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Re: SVG 1.2 Comment: 4 Flowing text and graphics

From: Peter Sorotokin <psorotok@adobe.com>
Date: Wed, 03 Nov 2004 13:50:14 -0800
To: Ian Hickson <ian@hixie.ch>, Robin Berjon <robin.berjon@expway.fr>
Cc: Håkon Wium Lie <howcome@opera.com>, www-svg@w3.org
Message-id: <>

At 01:41 PM 11/3/2004 -0800, Peter Sorotokin wrote:

>At 04:22 PM 11/3/2004 +0000, Ian Hickson wrote:
>>On Tue, 2 Nov 2004, Robin Berjon wrote:
>> >
>> > Ever seen poetry laid out inside a shape? Ever seen ad text following
>> > the shiny curves of the latest spacecraft? Ever seen some sombre lament
>> > about the passing of time animated as it falls through an hourglass?
>> > *That* is what it's for. It's for text when used as graphics.
>>All three of those examples are great examplies of documents that need
>>semantic markup.
>Might - or might not. What is your point: that the feature can be abused 
>or that the feature _never_ does the right thing?
>I gave (earlier in this thread), these three examples: maps, schematics 
>and diagrams.
>Just look at basically any printed map and you'll see a lot of line breaks 
>(definitely *every* one of my AAA maps uses multi-line labels a lot). 
>Complex diagrams and schematics also use them quite a bit. What is even 
>more important in all of the above cases is that *text is in the shape*. 
>It might not even have word wrapping there, it might be, in fact, a single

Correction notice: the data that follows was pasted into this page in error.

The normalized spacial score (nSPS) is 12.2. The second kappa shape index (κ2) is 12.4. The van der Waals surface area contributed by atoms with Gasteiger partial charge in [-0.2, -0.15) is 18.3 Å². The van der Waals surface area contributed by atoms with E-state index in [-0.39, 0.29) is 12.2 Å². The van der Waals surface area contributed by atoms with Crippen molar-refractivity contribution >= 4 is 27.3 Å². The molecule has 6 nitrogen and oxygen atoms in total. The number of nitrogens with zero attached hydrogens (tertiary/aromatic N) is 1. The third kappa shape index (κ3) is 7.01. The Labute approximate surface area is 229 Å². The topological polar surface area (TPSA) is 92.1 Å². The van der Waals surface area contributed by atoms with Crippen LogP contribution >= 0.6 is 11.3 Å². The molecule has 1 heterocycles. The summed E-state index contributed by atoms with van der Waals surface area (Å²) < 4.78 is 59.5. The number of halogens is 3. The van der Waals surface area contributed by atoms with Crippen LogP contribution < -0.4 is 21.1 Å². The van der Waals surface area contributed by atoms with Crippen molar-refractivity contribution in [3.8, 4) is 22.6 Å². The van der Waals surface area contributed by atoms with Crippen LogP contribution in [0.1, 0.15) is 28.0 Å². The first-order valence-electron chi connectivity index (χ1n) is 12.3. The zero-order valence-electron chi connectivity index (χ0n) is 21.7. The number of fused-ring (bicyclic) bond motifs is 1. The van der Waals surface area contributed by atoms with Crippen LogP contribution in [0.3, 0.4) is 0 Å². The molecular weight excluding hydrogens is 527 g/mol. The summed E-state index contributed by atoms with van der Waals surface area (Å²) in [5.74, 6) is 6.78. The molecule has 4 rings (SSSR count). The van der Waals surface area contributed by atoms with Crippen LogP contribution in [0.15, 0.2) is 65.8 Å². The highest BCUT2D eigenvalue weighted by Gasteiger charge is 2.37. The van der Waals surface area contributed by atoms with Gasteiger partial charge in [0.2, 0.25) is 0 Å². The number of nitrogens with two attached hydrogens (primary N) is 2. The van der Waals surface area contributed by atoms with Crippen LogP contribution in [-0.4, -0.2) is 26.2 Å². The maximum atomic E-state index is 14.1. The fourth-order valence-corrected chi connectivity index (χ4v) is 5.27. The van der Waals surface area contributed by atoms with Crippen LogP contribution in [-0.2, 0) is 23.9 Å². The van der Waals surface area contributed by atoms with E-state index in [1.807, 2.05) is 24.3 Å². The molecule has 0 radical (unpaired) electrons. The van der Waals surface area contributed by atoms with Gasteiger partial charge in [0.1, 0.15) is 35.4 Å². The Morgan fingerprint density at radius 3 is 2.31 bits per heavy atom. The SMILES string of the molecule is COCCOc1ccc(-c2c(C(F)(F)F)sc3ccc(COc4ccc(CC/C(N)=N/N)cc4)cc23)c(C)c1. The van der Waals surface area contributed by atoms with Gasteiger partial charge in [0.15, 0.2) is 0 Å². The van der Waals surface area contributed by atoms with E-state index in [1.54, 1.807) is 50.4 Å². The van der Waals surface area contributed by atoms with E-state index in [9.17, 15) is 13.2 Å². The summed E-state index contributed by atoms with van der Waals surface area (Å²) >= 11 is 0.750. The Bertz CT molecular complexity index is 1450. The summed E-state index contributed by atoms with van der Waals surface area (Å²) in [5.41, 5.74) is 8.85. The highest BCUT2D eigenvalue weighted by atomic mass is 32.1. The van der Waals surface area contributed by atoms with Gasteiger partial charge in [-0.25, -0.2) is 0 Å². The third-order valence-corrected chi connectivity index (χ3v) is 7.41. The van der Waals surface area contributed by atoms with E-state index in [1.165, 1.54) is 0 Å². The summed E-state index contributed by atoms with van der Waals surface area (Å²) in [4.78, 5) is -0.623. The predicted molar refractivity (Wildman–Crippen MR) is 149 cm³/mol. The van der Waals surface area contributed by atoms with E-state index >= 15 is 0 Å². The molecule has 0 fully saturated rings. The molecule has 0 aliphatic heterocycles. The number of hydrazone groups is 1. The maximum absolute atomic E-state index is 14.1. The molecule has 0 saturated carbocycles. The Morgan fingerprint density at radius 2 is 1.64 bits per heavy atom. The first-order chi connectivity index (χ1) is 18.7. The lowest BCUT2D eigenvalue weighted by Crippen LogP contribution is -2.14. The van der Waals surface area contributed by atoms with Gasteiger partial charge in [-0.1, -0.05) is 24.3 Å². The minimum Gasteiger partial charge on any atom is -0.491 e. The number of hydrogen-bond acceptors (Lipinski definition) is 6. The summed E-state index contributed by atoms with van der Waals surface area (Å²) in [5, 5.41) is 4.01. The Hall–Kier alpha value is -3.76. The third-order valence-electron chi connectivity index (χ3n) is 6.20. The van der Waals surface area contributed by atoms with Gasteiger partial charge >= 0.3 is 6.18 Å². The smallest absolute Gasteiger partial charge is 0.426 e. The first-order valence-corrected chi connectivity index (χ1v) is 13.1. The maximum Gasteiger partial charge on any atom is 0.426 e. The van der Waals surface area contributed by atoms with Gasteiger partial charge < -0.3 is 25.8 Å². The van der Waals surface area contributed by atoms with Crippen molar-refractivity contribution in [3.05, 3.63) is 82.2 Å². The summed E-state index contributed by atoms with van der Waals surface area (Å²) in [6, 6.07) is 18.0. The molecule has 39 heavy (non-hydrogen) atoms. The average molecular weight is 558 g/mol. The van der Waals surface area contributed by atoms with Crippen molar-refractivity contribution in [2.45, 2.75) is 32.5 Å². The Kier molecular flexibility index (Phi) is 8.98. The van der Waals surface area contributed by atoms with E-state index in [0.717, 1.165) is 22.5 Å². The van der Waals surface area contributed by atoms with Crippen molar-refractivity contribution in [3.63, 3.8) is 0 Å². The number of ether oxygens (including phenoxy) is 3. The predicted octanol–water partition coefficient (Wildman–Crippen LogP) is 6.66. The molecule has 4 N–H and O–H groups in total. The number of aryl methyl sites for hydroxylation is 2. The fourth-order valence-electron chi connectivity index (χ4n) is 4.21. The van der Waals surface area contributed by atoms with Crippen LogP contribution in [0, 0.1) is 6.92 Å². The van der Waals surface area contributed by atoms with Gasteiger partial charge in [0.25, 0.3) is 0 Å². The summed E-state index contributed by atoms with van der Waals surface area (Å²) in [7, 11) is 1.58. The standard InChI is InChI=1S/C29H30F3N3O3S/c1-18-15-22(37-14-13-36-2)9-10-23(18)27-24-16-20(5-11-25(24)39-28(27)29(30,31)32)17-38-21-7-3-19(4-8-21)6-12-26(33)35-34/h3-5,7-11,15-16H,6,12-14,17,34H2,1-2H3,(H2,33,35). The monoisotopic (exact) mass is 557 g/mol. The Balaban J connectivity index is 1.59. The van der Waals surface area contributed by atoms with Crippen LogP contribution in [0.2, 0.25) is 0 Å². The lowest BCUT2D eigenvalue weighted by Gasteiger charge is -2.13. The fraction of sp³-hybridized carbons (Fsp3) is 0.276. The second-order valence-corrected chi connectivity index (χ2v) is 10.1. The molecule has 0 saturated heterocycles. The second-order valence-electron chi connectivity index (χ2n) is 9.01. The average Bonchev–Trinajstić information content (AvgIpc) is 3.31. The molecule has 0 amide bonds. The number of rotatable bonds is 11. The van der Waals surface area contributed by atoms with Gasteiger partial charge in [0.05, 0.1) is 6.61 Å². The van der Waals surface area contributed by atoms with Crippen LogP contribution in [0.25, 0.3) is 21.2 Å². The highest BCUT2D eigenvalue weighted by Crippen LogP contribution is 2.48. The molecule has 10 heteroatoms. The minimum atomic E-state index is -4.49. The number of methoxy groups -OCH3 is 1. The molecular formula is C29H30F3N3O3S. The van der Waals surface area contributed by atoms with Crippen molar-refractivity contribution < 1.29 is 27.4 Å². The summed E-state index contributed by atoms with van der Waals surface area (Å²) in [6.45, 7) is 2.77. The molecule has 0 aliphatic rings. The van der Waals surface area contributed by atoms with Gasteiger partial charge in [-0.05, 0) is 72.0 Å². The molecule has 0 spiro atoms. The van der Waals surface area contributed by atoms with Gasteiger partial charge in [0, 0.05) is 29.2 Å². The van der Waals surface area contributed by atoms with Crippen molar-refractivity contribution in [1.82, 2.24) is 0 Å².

>word, but it is extremely important that it is simply *placed* in the shape.
>Yet another example is almost anything produced in modern illustration 
>authoring tools, such as Illustrator or CorellDraw. Text in these drawings 
>cannot be accurately captured in SVG 1.1.
>>  Sure, they are presented with lovely shapes. But at the
>>heart of the issue, they are still text, and it would make just as much
>>sense for them to be rendered aurally using a speech CSS stylesheet, or to
>>a TTY using a UA's built-in styling rules, or to have them indexed using
>>Semantic Web inference rules.
>>If those three examples are examples of when multiline text is to be used
>>in SVG, then multiline text in SVG should be done by applying SVG to
>>documents in other markup languages, not by adding more text markup to
>>SVG, in clear violation of both AWWW and WCAG.
>Again, according to this (quite radical I should say) argument, SVG must 
>not have any text whatsoever. Text is still text, even if it is only a 
>single word. It does not matter for anything above that text is multiline. 
>Along the same lines as above, one could even easily argue that SVG itself 

"should not", of course

>have happened, as fundamentally, anything that SVG has lacks semantics: 
>there should not be an svg:circle element, but there should be, say, 
>cosmos:sun and cosmos:earth. If you disagree with a need for purely 
>presentational languages in principle (and SVG is presentational language, 
>XSL:FO is another and SMIL to some extent too), than there is little point 
>in arguing about particular features of such languages.
>Right now people position diagram/map/schematics/illustration labels 
>absolutely. You are saying that if we give them ability to do exactly the 
>same thing, but express a connection between the label and the shape, so 
>that tools and UAs can actually extract that connection, that will somehow 
>worsen accessibility? I think it will improve it.
>Again, I am all for the integration with CSS flows in the future, but it 
>should not prevent SVG 1.2 from adding purely presentational, graphics 
>layout features to the language, even if it has to do with text.
>>Ian Hickson               U+1047E                )\._.,--....,'``.    fL
>>http://ln.hixie.ch/       U+263A                /,   _.. \   _\  ;`._ ,.
>>Things that are impossible just take longer.   `._.-(,_..'--(,_..'`-.;.'
Received on Wednesday, 3 November 2004 21:51:49 UTC

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